There are countless rumors out there among pet owners about whether it is truly beneficial to spay or neuter your pet. We have all seen the bumper stickers spreading the word to spay or neuter your pet. So, why are countless pet enthusiasts so passionate about spreading this message?
There are many answers to this question. For many owners, though, the health of our pets is of utmost importance. Spaying and neutering positively affect more than just one aspect of a dog’s health, but cancer is among the most significant.
It is understandable that pet owners worry about their pets. They are part of your family, after all. Considering the pros and cons of spaying and neutering can help put your mind at ease.
A common concern is that it will dramatically change your dog’s personality. In reality, veterinarians highly recommend the procedure and even advise that it will not make a huge difference. If anything, spaying or neutering may reduce hyperactivity. Your dog will still be the same, adorable furball you know and love.
Not only do you not need to worry about significant personality changes, but you will not be forced to face the stress of unexpected puppies. Recovery is also a significant concern but most dogs experience a relatively easy healing process, usually back to full activity in about two weeks.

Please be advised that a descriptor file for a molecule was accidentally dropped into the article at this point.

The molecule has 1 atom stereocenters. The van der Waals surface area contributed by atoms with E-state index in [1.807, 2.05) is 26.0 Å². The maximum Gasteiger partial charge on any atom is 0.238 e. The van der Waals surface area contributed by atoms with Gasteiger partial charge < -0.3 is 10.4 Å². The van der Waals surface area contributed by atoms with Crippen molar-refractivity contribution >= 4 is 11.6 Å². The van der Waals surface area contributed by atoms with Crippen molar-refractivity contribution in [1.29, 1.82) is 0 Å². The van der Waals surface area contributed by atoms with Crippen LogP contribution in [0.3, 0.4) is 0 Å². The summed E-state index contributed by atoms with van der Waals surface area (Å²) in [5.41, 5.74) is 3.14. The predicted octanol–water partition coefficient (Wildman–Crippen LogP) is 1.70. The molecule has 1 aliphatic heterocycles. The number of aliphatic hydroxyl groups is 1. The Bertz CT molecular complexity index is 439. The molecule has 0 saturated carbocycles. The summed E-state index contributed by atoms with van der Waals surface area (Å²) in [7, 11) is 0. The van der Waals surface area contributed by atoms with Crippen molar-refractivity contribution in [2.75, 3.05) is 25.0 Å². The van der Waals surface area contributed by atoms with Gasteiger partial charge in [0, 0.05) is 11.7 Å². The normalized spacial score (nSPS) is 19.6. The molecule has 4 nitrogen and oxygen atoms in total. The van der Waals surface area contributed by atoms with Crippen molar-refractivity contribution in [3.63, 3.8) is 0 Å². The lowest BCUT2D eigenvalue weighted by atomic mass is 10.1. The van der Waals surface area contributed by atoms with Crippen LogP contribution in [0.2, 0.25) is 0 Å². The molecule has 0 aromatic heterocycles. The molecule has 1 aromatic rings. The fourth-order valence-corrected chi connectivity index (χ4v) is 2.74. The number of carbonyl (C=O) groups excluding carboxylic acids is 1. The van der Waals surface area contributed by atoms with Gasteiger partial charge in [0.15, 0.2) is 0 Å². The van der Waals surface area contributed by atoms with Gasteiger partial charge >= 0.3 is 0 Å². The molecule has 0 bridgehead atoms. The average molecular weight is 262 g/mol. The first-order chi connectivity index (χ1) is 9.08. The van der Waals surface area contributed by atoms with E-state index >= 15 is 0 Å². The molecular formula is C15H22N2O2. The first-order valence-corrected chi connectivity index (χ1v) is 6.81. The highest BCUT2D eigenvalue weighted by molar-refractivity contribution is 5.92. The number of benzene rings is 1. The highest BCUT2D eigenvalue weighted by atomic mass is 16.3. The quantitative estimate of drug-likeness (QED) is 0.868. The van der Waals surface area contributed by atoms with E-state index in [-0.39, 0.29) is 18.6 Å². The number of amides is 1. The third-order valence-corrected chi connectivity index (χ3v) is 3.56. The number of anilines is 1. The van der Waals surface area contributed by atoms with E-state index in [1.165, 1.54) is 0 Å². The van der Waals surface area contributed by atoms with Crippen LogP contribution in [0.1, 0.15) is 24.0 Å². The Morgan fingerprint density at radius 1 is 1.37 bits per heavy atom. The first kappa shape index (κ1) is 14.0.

Cancer Risk Factors
For some pet owners, canine cancer is a significant worry. Some breeds are more likely to develop certain types of cancer than other breeds. Larger dogs like Great Danes, for example, are more likely than Chihuahuas to be diagnosed with cancer.
Regardless of breed, spayed or neutered dogs tend to lead healthier longer lives. If they do develop cancer, it is more likely to happen much later in life. Specific risks by breed, age, and size vary, but studies have shown that neutering and spaying is an effective form of prevention.
Spayed and neutered dogs are less likely to develop cancerous tumors, especially in reproductive organs which are no longer present. If you are not a breeder, this benefit speaks for itself.
Also, the age of your dog when they undergo the procedure is an important factor. Spaying and neutering are more effective in preventing cancer when completed at a young age, specifically before puberty. An older dog may have already begun to develop certain health conditions which increase the risk of cancer.
Spayed and neutered dogs live longer and have fewer health problems. You can save on vet bills and spend more time with your canine companion. Cancer is just one of all kinds of health problems your pet could avoid.
There are also behavioral benefits. Sure, dogs are loveable enough just as they are but spayed and neutered dogs are regarded as being more manageable and easier to train. One simple surgery and your rambunctious puppy may finally stop chewing your shoes and ripping apart your couch.
Now that you understand how spaying and neutering affect the potential cancer development in canines, make an appointment with your vet. A consultation with a veterinarian is beneficial to learn more about how it reduces the likelihood of cancer development.
Deciding to spay or neuter your dog can be stressful, but it does not have to be. Your vet is the most qualified person to help you make the decision of when or if you should schedule your dog’s surgery. One simple surgery can prolong the life and health of your beloved canine.